We’re back with Part 2 of this list! Let’s not waste any time and jump right into the games!!
Developed by Insomniac Games
Am I getting too old for this? I might be getting too old for this. As I’m sure is a common consensus among those of us over twenty-five playing this game, I still feel a stronger connection to Spider-Man 2 from all the way back in the stone age than this one despite it still managing to be one of the best games I’ve played this year even if it can’t quite surpass my nostalgia for the one with Bruce Campbell in it. I don’t know, I just feel that the new game is guiding me too much in my web swings; pulling visual tricks or redirecting my momentum to minimize mistakes, and while I will never claim that harder games are inherently better (or that players just need to “git gud”), I found the hectic and less controlled web slinging in Spider-Man 2 to be more rewarding and much more engaging on long trips to far off objective markers. Other than that, the game is an improvement in every way. The combat is fluid and allows for lots of varied combos, I LOVE it whenever a level has multiple levels so you can swoop in, kick butt, swing away, and come back to smash some faces one floor below, and even though the stealth sections are pretty unengaging, they at least function well enough. That said, it can get a bit monotonous with some of the combat sections and I would have gladly traded all the battle challenges on the map for just one more fine-tuned and well-crafted story stages like the skyscraper one that was shown in the trailer. Also, it felt a bit… anachronistic I guess to have the bad guys be SO defined by their Asian culture especially since the game doesn’t have much to counterbalance that. When a minority group of people is almost exclusively shown to be terrorist (Yuri Watanabe is the only other Asian character of note), well at that point you’re basically recreating that one episode of Sherlock that’s always gonna be a bit uncomfortable to watch. Still, this is a Spider-Man game that, at least for the modern era, will define what it means to be a Super-Hero game, and while I’ll always carry a torch for the PS2 game I won’t begrudge the new generation for having a version made for them to enjoy.
Ratchet & Clank and all the images you see in this review are owned by Gramercy Pictures and Focus Features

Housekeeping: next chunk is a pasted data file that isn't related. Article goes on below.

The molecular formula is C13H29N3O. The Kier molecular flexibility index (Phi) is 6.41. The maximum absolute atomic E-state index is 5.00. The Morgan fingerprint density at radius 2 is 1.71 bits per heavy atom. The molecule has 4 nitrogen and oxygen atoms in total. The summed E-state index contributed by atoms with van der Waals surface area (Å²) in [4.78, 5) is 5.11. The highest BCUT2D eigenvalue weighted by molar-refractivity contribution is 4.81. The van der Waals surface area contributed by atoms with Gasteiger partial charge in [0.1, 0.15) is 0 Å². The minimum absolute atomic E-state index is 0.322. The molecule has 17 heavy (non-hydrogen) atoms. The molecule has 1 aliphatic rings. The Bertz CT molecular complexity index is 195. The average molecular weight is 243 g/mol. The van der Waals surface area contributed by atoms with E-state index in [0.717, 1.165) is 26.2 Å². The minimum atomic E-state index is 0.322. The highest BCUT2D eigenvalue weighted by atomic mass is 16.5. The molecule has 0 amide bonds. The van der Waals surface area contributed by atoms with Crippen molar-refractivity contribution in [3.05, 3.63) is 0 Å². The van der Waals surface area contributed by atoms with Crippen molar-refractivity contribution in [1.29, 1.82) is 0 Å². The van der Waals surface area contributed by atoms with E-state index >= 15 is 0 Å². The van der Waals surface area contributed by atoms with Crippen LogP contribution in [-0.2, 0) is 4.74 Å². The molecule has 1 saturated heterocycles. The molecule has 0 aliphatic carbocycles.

Directed by Jericca Cleland and Kevin Munroe
Well THIS certainly is a unique specimen! I mean… it IS for another two weeks until Angry Birds comes out (ugh). What we have here is the first CG animated film that has gotten a wide release in US theaters! You’d think SOMEONE would have thought to do this by now considering how many of the pre-generation seven game heroes were aimed at children and some variation of a loveable animal character. While Uwe Bowl was fucking around with Alone in the Dark and Postal, no one was willing to give Sonic the Hedgehog or Megaman a shot? Well that all ends HERE with this movie based on the iconic video game series AND the added bonus of Insomniac games being a part of the production to make sure it’s done justice! Do they succeed in making the first CG animated video game movie, or is this one big glorified cut scene that wouldn’t have passed muster in 2002? Let’s find out!!
The movie is all about Ratchet (James Arnold Taylor); a cat like creature who lives a Tatooine knock off and spends his time poorly repairing hovercrafts by adding (presumably illegal) modifications that no one asked for and no one would find useful. Oh well, at least he has heart, and dreams, and… probably other stuff too that the movie doesn’t really get into. He’s THE HERO’S JOURNEY writ large and he’s got a call to action lined up for him! Apparently some bad guys are blowing up planets for reasons (probably because their dicks) and so the team that defends the WHOLE galaxy has decided to increase their ranks from four… to FIVE!! Okay… well the group, known as the Galactic Rangers, are holding tryouts to find this fifth member (there isn’t already a training program or an academy or something?) which Ratchet participates in, but fails miserably; probably due to his extensive arrest record. Things may look grim for Ratchet who’s still stuck on this dirt planet, but salvation arrives in the form of a little robot who crash lands near the garage Ratchet works at, and he rushes to save him! The little robot seems to know something about the villain’s evil plan and must get to the Galactic Rangers to warn them. Ratchet agrees to help, gives the little guy the name Clank (David Kaye), and they’re off to save the Rangers and the Galaxy as they know it! Can they manage to stop the bad guys from blowing up the rest of the galaxy? Will the Galactic Rangers accept them as one of their own? Did… did anyone actually sit down to watch this before shoving it into theaters?